Day 5: Community
The stereotype of a person who plays role-play games is not a good one. Like the Trekkie, the general public tends to look upon gamers as socially inept loners who happens to get together with a couple of other loners on a Saturday night and dress up like their characters. I’ve been gaming since the late 80’s and the only time I’ve seen someone dress up as their character was for a Halloween party.
I really think that the general population doesn’t realize how much the gaming community has grown. I still meet up with friends, and possible new friends, at local gaming stores. I talk with the clerk about what is selling and what is not. And while I miss publications like Dragon Magazine and Challenge Magazine, the internet has taken on the load that those publications once served.
Not only are there active gaming communities on social media like Twitter, Facebook and MeWe, but they tend to be more focused. Want a group that only talks about 2nd Edition Advanced Dungeons and Dragons? There is a Facebook Group for that. MeWe has a FASA Star Trek/Doctor Who RPG community. There are a ton of twitter accounts that you can follow for both classic games and the latest releases. Discord has also become a popular destination for the gaming community for several reasons. You can have private chat rooms to hold games in. You can share files in certain channels. It’s a combination social media and communications platform.
I still think that message boards serve a purpose of bringing together the gaming community. Like some social media pages, they can be very specific, or they can be very general in nature. I’m going to link a few of them here for others to check out.
Old School Trek– If you want to talk about classic Star Trek gaming, this is a place to go. This includes some of the older classic Trek games, semi-official games and fan made creations.
Star Trek Starship Tactical Combat Simulator Online Database and Archive– This message board specializes in topics for the FASA Starship Tactical Combat Simulator for the Star Trek Role Playing Game. Lots of ship designs and homebrews posted here.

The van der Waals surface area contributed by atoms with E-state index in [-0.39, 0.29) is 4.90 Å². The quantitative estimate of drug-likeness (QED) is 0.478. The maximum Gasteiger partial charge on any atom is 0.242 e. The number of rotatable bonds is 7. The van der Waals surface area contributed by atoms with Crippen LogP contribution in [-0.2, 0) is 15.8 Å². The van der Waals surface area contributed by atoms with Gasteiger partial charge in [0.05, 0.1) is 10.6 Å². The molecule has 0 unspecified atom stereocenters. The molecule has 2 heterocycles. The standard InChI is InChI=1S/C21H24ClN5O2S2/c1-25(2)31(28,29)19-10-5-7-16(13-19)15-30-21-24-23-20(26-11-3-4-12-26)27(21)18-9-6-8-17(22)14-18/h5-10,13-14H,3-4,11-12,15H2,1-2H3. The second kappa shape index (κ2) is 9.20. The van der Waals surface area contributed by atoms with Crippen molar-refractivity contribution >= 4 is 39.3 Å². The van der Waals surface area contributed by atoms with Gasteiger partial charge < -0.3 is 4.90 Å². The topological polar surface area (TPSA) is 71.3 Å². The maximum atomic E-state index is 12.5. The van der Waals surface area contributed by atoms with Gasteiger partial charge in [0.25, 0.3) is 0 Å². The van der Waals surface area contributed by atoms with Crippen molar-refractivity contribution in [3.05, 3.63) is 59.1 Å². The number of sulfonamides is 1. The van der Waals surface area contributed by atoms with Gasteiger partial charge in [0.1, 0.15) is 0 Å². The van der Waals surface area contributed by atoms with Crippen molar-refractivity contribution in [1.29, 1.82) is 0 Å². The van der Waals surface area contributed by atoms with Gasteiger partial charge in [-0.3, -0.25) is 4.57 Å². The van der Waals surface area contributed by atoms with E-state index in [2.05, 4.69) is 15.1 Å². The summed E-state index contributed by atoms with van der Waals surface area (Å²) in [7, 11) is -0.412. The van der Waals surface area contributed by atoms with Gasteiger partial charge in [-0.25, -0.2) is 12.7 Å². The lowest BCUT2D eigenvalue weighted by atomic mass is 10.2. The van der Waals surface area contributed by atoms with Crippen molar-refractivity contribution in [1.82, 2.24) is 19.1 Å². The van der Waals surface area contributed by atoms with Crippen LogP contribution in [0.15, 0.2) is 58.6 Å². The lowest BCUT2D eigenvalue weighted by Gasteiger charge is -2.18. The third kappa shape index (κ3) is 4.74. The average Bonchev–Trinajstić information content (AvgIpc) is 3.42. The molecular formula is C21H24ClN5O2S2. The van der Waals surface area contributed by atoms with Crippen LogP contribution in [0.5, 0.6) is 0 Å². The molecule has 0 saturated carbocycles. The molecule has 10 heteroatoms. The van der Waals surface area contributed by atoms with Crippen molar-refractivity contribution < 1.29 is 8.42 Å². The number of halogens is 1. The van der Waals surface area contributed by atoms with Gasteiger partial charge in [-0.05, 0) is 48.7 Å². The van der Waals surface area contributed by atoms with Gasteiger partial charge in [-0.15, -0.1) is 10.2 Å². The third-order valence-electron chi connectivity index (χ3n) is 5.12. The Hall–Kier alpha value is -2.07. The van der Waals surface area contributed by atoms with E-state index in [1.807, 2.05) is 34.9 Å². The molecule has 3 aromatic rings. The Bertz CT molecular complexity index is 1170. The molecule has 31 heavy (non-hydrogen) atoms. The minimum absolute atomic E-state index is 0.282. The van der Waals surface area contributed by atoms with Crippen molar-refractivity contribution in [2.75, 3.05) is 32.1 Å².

Trek-RPG Forums– This message board talks about all of the different Star Trek RPG products that are out there. Unfortunately it is not as active as it use to be.
Basic Fantasy RPG Forums– Basic Fantasy is a good retro-clone of Dungeons and Dragons with a very active community providing new content.
RPG.net Forums– The good thing about this site is it is very active. You’ll be able to find just about anything here if you just ask. The bad thing is that it is very active. It is easy to get overwhelmed by the number of posts made at this site.
Now like any community, the gaming community has it’s good and it’s bad. But overall I think that the gaming community is a good one. RPG.net has a series of Secret Satan (a joke on Secret Santa) gift exchanges every year. I’ve also seen gamers who have never met offer support to other gamers in times of need.
And there has been an ongoing battle to improve the image of the gaming community. My favorite Dungeons and Dragons DM would take extra time to not only help new players (especially encouraging them with the math in the game) but he would take extra time to talk with a spouse or family member of a gamer to alleviate any concerns they might have (no D&D is not of the devil, etc.)
While “Throne” was begging for a fantasy adventure blog entry, I just didn’t have one that I could post at the time. “Include” could have been integrated in the above post. “Gamble” didn’t bring anything to mind, but I could have talked about gambling in gaming if I had more experience in the subject.